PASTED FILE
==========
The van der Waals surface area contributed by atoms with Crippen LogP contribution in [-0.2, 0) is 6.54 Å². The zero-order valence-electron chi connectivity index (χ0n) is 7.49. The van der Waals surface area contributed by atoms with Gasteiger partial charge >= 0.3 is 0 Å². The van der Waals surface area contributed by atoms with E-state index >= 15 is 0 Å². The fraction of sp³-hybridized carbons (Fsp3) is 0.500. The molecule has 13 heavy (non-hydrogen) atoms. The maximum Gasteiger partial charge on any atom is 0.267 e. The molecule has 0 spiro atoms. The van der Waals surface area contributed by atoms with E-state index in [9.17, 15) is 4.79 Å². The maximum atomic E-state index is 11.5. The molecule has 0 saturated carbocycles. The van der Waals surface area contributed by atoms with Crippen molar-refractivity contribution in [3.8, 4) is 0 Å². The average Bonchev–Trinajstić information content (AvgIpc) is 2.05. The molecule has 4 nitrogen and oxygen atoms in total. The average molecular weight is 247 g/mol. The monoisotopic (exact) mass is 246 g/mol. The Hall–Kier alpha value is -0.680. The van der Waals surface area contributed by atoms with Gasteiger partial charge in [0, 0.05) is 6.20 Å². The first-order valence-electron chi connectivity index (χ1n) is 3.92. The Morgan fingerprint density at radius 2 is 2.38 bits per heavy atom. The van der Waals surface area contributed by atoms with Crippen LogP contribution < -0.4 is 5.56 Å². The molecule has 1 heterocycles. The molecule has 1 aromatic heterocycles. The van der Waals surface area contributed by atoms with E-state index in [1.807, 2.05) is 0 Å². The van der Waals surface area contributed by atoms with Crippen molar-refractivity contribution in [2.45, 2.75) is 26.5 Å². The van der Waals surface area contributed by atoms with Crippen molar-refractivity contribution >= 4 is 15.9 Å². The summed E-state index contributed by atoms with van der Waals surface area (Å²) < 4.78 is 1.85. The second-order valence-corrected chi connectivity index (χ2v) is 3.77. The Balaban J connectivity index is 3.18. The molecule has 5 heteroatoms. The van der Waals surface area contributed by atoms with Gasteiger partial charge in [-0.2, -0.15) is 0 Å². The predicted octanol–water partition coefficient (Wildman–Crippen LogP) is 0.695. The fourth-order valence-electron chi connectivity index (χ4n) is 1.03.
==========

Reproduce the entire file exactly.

The van der Waals surface area contributed by atoms with Crippen LogP contribution in [-0.2, 0) is 6.54 Å². The zero-order valence-electron chi connectivity index (χ0n) is 7.49. The van der Waals surface area contributed by atoms with Gasteiger partial charge >= 0.3 is 0 Å². The van der Waals surface area contributed by atoms with E-state index >= 15 is 0 Å². The fraction of sp³-hybridized carbons (Fsp3) is 0.500. The molecule has 13 heavy (non-hydrogen) atoms. The maximum Gasteiger partial charge on any atom is 0.267 e. The molecule has 0 spiro atoms. The van der Waals surface area contributed by atoms with E-state index in [9.17, 15) is 4.79 Å². The maximum atomic E-state index is 11.5. The molecule has 0 saturated carbocycles. The van der Waals surface area contributed by atoms with Crippen molar-refractivity contribution in [3.8, 4) is 0 Å². The average Bonchev–Trinajstić information content (AvgIpc) is 2.05. The molecule has 4 nitrogen and oxygen atoms in total. The average molecular weight is 247 g/mol. The monoisotopic (exact) mass is 246 g/mol. The Hall–Kier alpha value is -0.680. The van der Waals surface area contributed by atoms with Gasteiger partial charge in [0, 0.05) is 6.20 Å². The first-order valence-electron chi connectivity index (χ1n) is 3.92. The Morgan fingerprint density at radius 2 is 2.38 bits per heavy atom. The van der Waals surface area contributed by atoms with Crippen LogP contribution < -0.4 is 5.56 Å². The molecule has 1 heterocycles. The molecule has 1 aromatic heterocycles. The van der Waals surface area contributed by atoms with E-state index in [1.807, 2.05) is 0 Å². The van der Waals surface area contributed by atoms with Crippen molar-refractivity contribution in [2.45, 2.75) is 26.5 Å². The van der Waals surface area contributed by atoms with Crippen molar-refractivity contribution >= 4 is 15.9 Å². The summed E-state index contributed by atoms with van der Waals surface area (Å²) < 4.78 is 1.85. The second-order valence-corrected chi connectivity index (χ2v) is 3.77. The Balaban J connectivity index is 3.18. The molecule has 5 heteroatoms. The van der Waals surface area contributed by atoms with Gasteiger partial charge in [-0.2, -0.15) is 0 Å². The predicted octanol–water partition coefficient (Wildman–Crippen LogP) is 0.695. The fourth-order valence-electron chi connectivity index (χ4n) is 1.03.